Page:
This tunnel carries the Edinburgh and Glasgow Union Canal (NS87NE 31.00: LIN 18) beneath Prospect Hill, and was constructed to by-pass opposition from the proprietors of Callendar House (NS87NE 3.00). It was the third canal tunnel in Scotland, two others (NS46SE 492.09 and NS46SE 492.24 ) having been constructed on the Glasgow, Paisley and Ardrossan Canal in 1811. It was also the most spectacular, being cut through solid rock for 696 yards (636.6m) from both ends and from intermediate shafts.

It was intended to create a 13ft (4m) wide waterway with a 5ft (1.5m) wide tracking [tow] path. The roof was to be at least 12ft (3.7m) above top bank level, but could to made higher where unstable rock was removed. Masonry arches were inserted in an area of geological intrusion, some being only constructed after the tunnel had been opened for some years. Dressed rubble masonry was used to build up the tracking path where the rock was unstable.

Each of the entrances was finished with dressed masonry, and lined for a short distance internally.

G Hutton 2002.

This tunnel is striaght on plan, unlined for the most part, of generally square section, and of considerably larger section than most canal tunnels.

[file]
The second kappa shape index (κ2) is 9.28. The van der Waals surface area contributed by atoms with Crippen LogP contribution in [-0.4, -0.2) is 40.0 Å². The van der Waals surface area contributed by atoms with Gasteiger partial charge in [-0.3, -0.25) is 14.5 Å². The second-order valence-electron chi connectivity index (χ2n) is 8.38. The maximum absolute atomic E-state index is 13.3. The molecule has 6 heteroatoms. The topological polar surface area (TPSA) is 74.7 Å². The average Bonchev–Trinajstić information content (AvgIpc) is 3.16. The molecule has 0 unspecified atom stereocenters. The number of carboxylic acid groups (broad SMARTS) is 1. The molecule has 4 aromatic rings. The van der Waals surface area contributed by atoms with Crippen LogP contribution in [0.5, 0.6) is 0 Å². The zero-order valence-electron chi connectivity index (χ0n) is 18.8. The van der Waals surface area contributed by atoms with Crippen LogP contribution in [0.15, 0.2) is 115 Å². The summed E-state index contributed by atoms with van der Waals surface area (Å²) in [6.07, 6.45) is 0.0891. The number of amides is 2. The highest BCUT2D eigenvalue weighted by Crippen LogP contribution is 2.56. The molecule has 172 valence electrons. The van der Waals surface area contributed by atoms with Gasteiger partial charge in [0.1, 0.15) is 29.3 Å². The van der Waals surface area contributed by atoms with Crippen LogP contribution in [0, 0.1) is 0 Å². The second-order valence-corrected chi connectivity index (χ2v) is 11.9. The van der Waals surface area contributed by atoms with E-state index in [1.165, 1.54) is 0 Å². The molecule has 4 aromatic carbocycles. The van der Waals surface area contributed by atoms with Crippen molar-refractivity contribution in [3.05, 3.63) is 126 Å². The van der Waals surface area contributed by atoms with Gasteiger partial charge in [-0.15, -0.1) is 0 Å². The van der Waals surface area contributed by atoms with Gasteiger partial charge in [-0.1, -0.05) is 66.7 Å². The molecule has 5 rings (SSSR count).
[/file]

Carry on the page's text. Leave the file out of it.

The construction shafts are not indicated on the 1961 edition of the OS 1:2500 map, and their location cannot be ascertained from the available (GIS) map evidence.

Information from RCAHMS (RJCM), 2 March 2006.

Architecture Notes

NS87NE 31.01 88245 78740 (from NS 88141 78983 to NS 88390 78400)

2001 survey photographs stored under 'Union Canal' in the NMRS.

Activities

Project (2007)

This project was undertaken to input site information listed in 'Civil engineering heritage: Scotland - Lowlands and Borders' by R Paxton and J Shipway, 2007.

Publication Account (2007)

This was the only canal tunnel in Scotland before completion of the new tunnel at the Falkirk Wheel in 2001. The

necessity for the tunnel, which is just south of Falkirk and 696 yards long, arose from the refusal of landowner

William Forbes to allow the canal to cross his estate in view of Callendar House. A further objection by him also

resulted in a deep cutting north of the tunnel. The tunnel, completed in 1822, is about 1312 ft wide and driven mainly through solid rock. It is unlined but patched with masonry and brickwork in places. At each end there is a masonry fac¸ade with semicircular archring. The work was designed and constructed under the direction of the Edinburgh & Glasgow Union Canal Company’s engineer Hugh Baird and the contractor was John Mitchell. The towpath has been renovated and provided with a handrail for pedestrian safety. Miller had a similar problem at the Falkirk ridge when engineering the Edinburgh & Glasgow Railway from 1838–41 which he resolved by making a tunnel 846 yards in length just to the north-east of the canal tunnel.

R Paxton and J Shipway 2007

Reproduced from 'Civil Engineering heritage: Scotland - Lowlands and Borders' with kind permission from Thomas Telford Publishers.